At the opening of the Women in the World Conference in New York, Hillary Clinton highlighted a great gender difference and an issue that has been one of the greatest barriers to a woman’s career – self-doubt and the fear of taking risks.
She said that young women, when asked to move up, almost always respond with a ““do you think I can?” or “do you think I’m ready?” as opposed to young men, whose first response is, “how high, how fast, when do I start?”
In a world where men are winning because of their ability to take risks, women are trailing behind as they are still unsure of themselves. We have found three main reasons that cause this behaviour.
A Lack of Confidence
A study conducted by the British Psychological Society shows that women, when compared to men, hold back when it comes to taking risks. In the survey that included 2,000 men and women from 20 countries, it was found that “the magnitude of the difference in risk taking between men and women was unexpected. Females were more than twice as likely to be wary and almost twice as likely to be prudent whilst males were more than twice as likely to be adventurous and almost twice as likely to be carefree. From the scale of these findings the researchers conclude that risk taking must be a distinctive feature of gender.”
The study pointed out that these attitudes have evolved from hunter-gatherer era where men took up the role of hunters and gatherers – risk-takers; while women took a more cautious approach that was a necessary skill for the apportioning of food and essentials, and taking care of the household.
It is unfortunate indeed that even though the world has moved on from the days of hunting and gathering, these attitudes are still prevalent and continue to affect women today.
Fear of Failure
The Global Entrepreneurship Monitor 2012 Women’s Report showed that most women doubt their capabilities when it comes to launching their own businesses, which accounts for the high gender gap in entrepreneurship. The report says that fear of failure is the top reason why women hold back from entrepreneurial ventures.
Lead author of the women’s report Donna Kelley says, “When a woman has a choice between being an employee, especially when this is associated with an attractive salary, job stability, good benefits and even high social approval, she is taking a greater risk in entering entrepreneurship; she has to forego this opportunity in order to be an entrepreneur, and therefore has more to lose.” Women prefer to take the safer approach to progress their career and choose not to get into entrepreneurship.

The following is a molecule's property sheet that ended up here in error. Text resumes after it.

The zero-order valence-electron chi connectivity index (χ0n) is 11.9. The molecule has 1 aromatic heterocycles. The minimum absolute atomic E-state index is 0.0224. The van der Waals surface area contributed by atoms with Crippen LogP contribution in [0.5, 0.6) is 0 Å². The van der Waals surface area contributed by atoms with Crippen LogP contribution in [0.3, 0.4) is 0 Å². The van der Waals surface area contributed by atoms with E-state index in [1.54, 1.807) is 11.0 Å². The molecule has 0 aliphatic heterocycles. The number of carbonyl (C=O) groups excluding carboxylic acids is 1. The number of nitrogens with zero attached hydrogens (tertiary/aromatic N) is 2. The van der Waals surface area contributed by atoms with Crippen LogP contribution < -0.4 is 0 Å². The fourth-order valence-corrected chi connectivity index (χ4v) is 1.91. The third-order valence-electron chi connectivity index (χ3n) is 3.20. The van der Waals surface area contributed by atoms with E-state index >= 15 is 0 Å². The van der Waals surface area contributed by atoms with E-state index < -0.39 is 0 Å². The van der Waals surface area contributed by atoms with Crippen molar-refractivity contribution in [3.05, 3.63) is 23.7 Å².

Times.com published an article titled It’s Not You, It’s Science: How Perfectionism Holds Women Back that brought forth another reason why women tend to be hesitant when taking risks. Women are more likely than men to be perfectionists; they are unlikely to take a step forward unless they are absolutely 100 percent sure (where men function on 50%) that they can predict the outcome.
This attitude extends to all aspects of their professional life – be it asking for a pay increase or promotion, embarking on an entrepreneurial venture, or to answer or pose questions at a meeting. This proves to be a limiting factor when it comes to closing the gender gap and achieving the same career growth and opportunities as that of their male counterparts.
What is the Solution?
The first step to breaking these barriers is to reframe our own thinking. The biggest obstacle to a woman’s professional growth are the ideologies that are deeply ingrained in our minds due to norms set by society. Learn from the great women in today’s business world who are breaking free from these barriers and radicalising the idea of what women can achieve. Women like Indra Nooyi, Sheryl Sandberg, Irene Rosenfeld, Ursula Burns and Gail Katty, among others, are challenging stereotypes and paving the way for changing attitudes. Find inspiration from these women or from mentors to help break the barriers of your professional growth. behind closed doors can help you by opening the door to accomplished women and find mentors to guide you toward professional success.
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